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Today would have been my youngest brother’s birthday. James Edward Dahl, born January 24, 1958, the youngest of five children, died August 18, 2012. His creative brain was stopped by an bursting aneurysm which soon after stilled his beating heart. More than four years later, I don’t need pictures to remind me of his warm smile or the pain that he medicated through alcohol.

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I attended my first Al-anon meeting last week. I wish I had gone years ago. But I told myself that his alcoholism affected my co-dependent mom, not me. I lived too far away from his daily life. I thought I was not touched by this disease. However, as I tried to move forward after his death followed a year later by our mother’s death, I discovered many unresolved issues surrounding my relationship with my artistic, lonely, sharing but self-burdened younger brother.

At that Al-anon meeting, around the room I heard echoed my own thoughts and struggles. Why couldn’t  I fix him? How come I could not convince my mother of her co-dependency, as she gave him money and made excuses for him? During my visits to see him and mom, I’d ask, “Didn’t he love me enough to delay drinking until after the movie?”

I heard one admit that she was like the older brother who would not join his Father’s celebration at the return of the Prodigal Son in the story told by Jesus. In her words, I heard my brother’s accusation that I rode into town being the “Good Child” and leaving mom upset. When he blamed others and could say it aloud, he usually had been drinking and so my admission and apology could not be received, but I rarely heard his heart cries. I did not understand his inner pain or the hold that alcohol held over his life.

I was the self-righteous one with all the answers. Since his death, all I encounter is questions. If I couldn’t fix him, could I accept him for who he was? If I couldn’t understand his behavior, could I acknowledge his great love for his family, his friends, and his art? If he could not wait for that drink after a day of smiling at unreasonable customers, can I face the fact that I longed for him to be free, to be whole, and to receive the love that God and so many offered him? Can I see the log in my own eye in all those efforts to force our mother to see the speck in hers?

Today’s reading in Courage to Change, a book given to me at that first Al-anon meeting, I am encouraged to be myself, to own my own feelings of anger, embarrassment, resentment, or fear that one of my children may “catch this disease.” Today, I can choose to honor my brother’s struggles and his gifts. Today, I can embrace my own faults and contributions.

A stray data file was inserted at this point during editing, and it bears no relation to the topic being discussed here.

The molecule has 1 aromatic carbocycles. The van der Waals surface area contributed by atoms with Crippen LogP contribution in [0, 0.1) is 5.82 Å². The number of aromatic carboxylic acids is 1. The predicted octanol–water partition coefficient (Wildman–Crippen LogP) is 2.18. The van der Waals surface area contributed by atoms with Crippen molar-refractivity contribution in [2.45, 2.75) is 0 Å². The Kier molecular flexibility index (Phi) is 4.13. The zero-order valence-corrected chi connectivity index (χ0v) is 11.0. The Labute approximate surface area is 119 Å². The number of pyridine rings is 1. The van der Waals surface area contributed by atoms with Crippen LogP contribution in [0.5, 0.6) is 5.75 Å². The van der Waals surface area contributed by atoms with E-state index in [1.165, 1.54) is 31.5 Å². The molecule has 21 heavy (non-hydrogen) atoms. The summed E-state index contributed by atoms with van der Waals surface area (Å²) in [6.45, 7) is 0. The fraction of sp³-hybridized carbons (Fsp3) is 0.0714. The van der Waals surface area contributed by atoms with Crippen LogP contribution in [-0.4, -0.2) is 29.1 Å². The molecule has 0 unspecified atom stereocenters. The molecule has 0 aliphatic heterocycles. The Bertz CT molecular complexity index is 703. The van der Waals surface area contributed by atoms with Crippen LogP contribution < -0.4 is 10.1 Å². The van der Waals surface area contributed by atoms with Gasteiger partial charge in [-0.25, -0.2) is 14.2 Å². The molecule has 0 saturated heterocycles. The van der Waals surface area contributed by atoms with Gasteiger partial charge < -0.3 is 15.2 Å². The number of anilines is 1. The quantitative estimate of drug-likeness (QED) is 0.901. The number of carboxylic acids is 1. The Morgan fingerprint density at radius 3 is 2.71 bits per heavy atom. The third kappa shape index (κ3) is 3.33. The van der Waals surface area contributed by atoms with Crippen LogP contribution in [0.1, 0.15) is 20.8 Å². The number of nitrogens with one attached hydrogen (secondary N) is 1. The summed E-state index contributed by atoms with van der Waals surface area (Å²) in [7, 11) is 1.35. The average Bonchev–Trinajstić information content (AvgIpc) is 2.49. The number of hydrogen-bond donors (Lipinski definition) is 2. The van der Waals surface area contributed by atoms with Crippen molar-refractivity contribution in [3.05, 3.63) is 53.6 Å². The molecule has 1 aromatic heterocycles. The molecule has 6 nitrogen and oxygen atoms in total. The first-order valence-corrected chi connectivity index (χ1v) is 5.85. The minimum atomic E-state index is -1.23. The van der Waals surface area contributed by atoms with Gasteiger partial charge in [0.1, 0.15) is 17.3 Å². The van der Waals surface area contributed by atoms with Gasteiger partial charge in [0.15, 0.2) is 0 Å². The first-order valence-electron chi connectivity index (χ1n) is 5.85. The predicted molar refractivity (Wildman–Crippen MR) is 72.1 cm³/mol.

I can apply what William Shakespeare wrote, “This above all, to thine own self be true.”

– link to Al-anon Family Groups in USA, Canada & Bermuda: http://al-anon.org

–  The Biblical story of the prodigal son can be found in the book of Luke chapter 15  with a few other lost and found stories.

–  Jesus’ words on the log and the speck are in Matthew which is printed here.
Matthew 7:3-5 New Living Translation (NLT) from Bible Gateway.com

3 “And why worry about a speck in your friend’s eye[a] when you have a log in your own? 4 How can you think of saying to your friend,[b] ‘Let me help you get rid of that speck in your eye,’ when you can’t see past the log in your own eye? 5 Hypocrite! First get rid of the log in your own eye; then you will see well enough to deal with the speck in your friend’s eye.                       [a & b: in Greek = brother]

– humorous note on context of Shakespeare
quote from Hamlet: https://www.enotes.com/shakespeare-quotes/thine-own-self-true

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Our fourth child loves travel but chooses to stay close to her birthplace for school and work. She has already been to Arizona and Florida, plus a few other states on the way. Her next destination is London.

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Every chance I get I encourage people to enjoy now what God has given to them. If I bring leftovers home from a nice restaurant, or cook a frozen dinner, I don’t eat out of the disposable container. I arrange the warmed food attractively on a good plate and enjoy it more. If I long for caramel rolls while thinking of my mom, I buy or make them and share the rest with a friend. Then I am double-blessed. The simplest thing when savored can become a feast.

When someone walks me around their house and tells me, “That was Aunt Sally’s table.” I say, “Well, it is yours now.” We cling to objects as if they are the people we miss. One lady I knew had three couches and two tables in her small home, because she had inherited them when various relatives died. She couldn’t imagine selling them or giving them away because of who they represented. I think there are better ways to hold onto good memories – and the bad memories are best left behind anyway.

I think there is room for someday and maybe on our life lists, but instead of thinking, “Someday, I will go to Australia,” and sighing over the impossibility. I can start a piggy bank for all my change and $200 or so per year will get me there in ten years or less. When we take the first step by asking, “What can I do now to get closer to that happening?” we find renewed energy to make it come true.

Illness, accidents, natural disasters, or economic downturns may derail our someday plans or modify them, but we don’t have to throw the idea away completely. If I decide my health prevents me from taking my dream trip, I can use the money I’ve saved to send a grandchild.

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